Malayalam superstar Mammootty is out with his latest release, Parole. The film is based on the life of Alex (Mammootty) who is quite an adored prisoner. Helmed by debutante director, Sharrath Sandith, who has worked with the star for over a decade in advertisements, the movie is based on a real life story. Besides Mammootty, the movie also stars Miya George who plays the actor’s sister and Ineya his wife. Suraj Venjaramoodu has a pivotal role as Varghese, whose clandestine actions have far-reaching repercussions on Mammootty’s family. The film hit screens today. Let’s find out what the critics had to say..

The Times Of India :  The film has some colourful and uncluttered frames; in fact too clean sometimes – especially the jail sequences. Parole has the elements that would appeal to a family audience – action, drama and sentiments – but a taut script and trimmed first half would have made it an even more engaging venture.

Malayalam Superstar Mammootty Announces Sequel To His 1990 Blockbuster Comedy-Drama, Kottayam Kunjachan

Malayalam Superstar Mammootty Announces Sequel To His 1990 Blockbuster Comedy-Drama, Kottayam Kunjachan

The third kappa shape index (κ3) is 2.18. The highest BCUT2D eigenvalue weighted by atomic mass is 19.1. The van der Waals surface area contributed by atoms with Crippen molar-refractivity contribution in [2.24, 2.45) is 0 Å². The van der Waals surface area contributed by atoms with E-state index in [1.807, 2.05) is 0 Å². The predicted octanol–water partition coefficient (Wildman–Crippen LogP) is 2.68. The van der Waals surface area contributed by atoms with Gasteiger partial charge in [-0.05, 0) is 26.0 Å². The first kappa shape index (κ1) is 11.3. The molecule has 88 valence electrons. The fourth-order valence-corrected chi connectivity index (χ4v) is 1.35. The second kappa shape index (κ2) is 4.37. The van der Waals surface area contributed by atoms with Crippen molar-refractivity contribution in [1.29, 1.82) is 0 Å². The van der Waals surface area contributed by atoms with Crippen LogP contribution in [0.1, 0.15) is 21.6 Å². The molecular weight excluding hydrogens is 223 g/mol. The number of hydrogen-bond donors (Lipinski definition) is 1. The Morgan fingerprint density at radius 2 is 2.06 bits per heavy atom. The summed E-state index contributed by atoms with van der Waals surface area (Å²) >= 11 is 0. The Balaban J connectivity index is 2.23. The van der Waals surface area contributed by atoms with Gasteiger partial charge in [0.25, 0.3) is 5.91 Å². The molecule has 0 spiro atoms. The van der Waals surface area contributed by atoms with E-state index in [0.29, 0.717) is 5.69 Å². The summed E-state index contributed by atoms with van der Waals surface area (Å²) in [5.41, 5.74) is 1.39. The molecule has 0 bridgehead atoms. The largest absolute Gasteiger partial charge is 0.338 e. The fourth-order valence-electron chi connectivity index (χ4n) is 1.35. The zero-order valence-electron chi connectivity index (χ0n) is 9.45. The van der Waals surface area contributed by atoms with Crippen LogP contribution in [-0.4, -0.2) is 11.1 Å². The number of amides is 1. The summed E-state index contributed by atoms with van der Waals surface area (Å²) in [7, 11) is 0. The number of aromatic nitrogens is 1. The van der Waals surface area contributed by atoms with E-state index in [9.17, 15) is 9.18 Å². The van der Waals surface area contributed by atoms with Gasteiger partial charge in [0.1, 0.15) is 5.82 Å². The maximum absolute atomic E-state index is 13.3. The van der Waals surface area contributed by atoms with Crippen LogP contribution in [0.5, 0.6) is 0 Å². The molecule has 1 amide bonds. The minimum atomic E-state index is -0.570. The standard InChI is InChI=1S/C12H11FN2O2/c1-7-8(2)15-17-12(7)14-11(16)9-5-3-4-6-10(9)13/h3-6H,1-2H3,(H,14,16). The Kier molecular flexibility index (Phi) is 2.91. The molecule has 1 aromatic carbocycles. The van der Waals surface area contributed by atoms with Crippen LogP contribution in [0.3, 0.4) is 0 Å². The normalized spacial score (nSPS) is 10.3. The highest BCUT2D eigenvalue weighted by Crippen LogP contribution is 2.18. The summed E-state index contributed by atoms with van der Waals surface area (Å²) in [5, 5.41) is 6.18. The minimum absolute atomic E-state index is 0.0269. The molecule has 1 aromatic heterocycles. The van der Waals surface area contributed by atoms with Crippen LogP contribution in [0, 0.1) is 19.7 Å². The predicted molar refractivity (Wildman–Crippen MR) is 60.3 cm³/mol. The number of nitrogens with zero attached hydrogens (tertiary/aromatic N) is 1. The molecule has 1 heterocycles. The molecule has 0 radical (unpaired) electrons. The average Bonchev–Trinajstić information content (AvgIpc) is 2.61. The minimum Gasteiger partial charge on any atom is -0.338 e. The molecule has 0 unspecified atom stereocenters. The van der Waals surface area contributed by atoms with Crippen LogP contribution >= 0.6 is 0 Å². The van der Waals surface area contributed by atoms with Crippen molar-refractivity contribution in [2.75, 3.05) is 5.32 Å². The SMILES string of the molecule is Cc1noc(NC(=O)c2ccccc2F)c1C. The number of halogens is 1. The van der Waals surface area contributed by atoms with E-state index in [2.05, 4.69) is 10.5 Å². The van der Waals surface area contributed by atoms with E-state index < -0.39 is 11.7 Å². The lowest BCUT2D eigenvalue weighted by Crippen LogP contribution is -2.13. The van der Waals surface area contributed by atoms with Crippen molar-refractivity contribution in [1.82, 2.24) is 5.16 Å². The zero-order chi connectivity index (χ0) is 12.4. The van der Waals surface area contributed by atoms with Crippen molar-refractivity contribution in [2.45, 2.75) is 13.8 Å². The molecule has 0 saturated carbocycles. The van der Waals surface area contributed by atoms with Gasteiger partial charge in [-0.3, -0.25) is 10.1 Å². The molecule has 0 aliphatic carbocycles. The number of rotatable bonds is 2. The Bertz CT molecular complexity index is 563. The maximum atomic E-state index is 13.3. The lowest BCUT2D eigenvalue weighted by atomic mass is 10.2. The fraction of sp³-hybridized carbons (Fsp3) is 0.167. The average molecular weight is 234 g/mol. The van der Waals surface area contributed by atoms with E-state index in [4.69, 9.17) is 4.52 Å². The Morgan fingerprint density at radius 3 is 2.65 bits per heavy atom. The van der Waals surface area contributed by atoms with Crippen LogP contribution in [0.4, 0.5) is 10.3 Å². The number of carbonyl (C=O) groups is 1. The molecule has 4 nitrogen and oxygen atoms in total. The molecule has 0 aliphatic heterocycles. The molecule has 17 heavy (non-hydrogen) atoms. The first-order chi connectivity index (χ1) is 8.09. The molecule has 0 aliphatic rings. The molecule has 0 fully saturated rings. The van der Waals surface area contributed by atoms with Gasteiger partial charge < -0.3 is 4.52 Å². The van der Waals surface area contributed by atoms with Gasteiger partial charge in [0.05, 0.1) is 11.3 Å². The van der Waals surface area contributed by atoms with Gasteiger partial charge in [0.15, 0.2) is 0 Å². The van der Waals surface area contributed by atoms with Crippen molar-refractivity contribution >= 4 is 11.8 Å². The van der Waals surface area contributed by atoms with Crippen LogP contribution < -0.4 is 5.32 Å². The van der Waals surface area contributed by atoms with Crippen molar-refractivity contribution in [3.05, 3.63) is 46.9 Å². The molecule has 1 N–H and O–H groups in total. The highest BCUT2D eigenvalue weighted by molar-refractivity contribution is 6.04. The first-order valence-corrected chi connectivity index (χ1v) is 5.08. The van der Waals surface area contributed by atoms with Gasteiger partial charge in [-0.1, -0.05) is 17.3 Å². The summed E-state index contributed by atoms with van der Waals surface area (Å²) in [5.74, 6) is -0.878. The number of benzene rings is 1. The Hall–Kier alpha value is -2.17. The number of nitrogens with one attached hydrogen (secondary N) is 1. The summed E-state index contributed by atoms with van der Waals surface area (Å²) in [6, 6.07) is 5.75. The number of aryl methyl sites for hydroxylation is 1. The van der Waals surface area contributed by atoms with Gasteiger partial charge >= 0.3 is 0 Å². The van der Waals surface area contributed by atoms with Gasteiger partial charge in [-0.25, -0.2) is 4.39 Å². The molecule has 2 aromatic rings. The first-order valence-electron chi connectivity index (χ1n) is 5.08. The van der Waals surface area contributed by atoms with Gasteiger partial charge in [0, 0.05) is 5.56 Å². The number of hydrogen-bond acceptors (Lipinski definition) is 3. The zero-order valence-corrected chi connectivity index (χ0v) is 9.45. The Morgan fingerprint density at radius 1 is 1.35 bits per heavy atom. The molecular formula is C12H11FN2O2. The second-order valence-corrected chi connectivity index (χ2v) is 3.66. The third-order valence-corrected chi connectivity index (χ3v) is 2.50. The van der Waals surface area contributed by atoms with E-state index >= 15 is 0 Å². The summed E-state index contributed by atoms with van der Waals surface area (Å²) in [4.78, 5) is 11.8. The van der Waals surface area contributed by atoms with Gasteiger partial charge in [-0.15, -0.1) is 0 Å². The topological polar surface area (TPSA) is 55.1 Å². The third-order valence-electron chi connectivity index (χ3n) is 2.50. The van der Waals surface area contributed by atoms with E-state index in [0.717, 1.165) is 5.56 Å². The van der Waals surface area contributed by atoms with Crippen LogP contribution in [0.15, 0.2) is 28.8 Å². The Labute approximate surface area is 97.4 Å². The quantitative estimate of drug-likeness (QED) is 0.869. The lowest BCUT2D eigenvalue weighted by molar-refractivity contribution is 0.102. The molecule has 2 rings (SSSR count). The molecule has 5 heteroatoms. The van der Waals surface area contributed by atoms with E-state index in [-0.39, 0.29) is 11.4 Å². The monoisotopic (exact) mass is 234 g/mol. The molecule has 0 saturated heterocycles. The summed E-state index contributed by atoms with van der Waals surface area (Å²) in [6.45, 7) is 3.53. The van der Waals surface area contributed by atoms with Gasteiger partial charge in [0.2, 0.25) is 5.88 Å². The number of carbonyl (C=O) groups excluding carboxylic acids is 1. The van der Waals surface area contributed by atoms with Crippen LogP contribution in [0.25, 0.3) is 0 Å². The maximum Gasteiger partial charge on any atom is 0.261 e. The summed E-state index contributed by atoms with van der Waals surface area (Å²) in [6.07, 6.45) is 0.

The Indian Express : Mammootty’s performance as Alex, a defeated middle-age person who is resigned to his fate, comes as a saving grace. He has staged a subtle performance in scenes where he’s longing to meet his son or the scenes where he swallows the insults hurled at him, gets our attention for a while. Alex is powerful when it comes to helping people in distress, but he becomes powerless and helpless when it’s time to provide for his family.While we can spot lazy writing in every scene, the film’s cinematography by Loganathan Srinivasan is noteworthy. Each frame looks like a painting, especially the scenes set in the backdrop of scenic mountains of Kerala. Loganathan’s work is only among a few good things in the film, apart from Mammootty.

Financial Express: The first half of the movie is slightly slow as the director tries to build up the pace. The interval comes at an interesting point where the audiences are left in shock with a scene that sets up the second half of the movie nicely. There are two bone-crunching, high-flying, slow-motion action sequences, several Good Samaritan acts and a romance where the female protagonist is blown away by the hero’s idealism, everything that you are used to of seeing in a Mammootty movie. Filmmaker Sharrath does a decent job with his debut directorial feature film. He is let down by the script at some parts where the movie distracts from the central plot, interrupting its flow.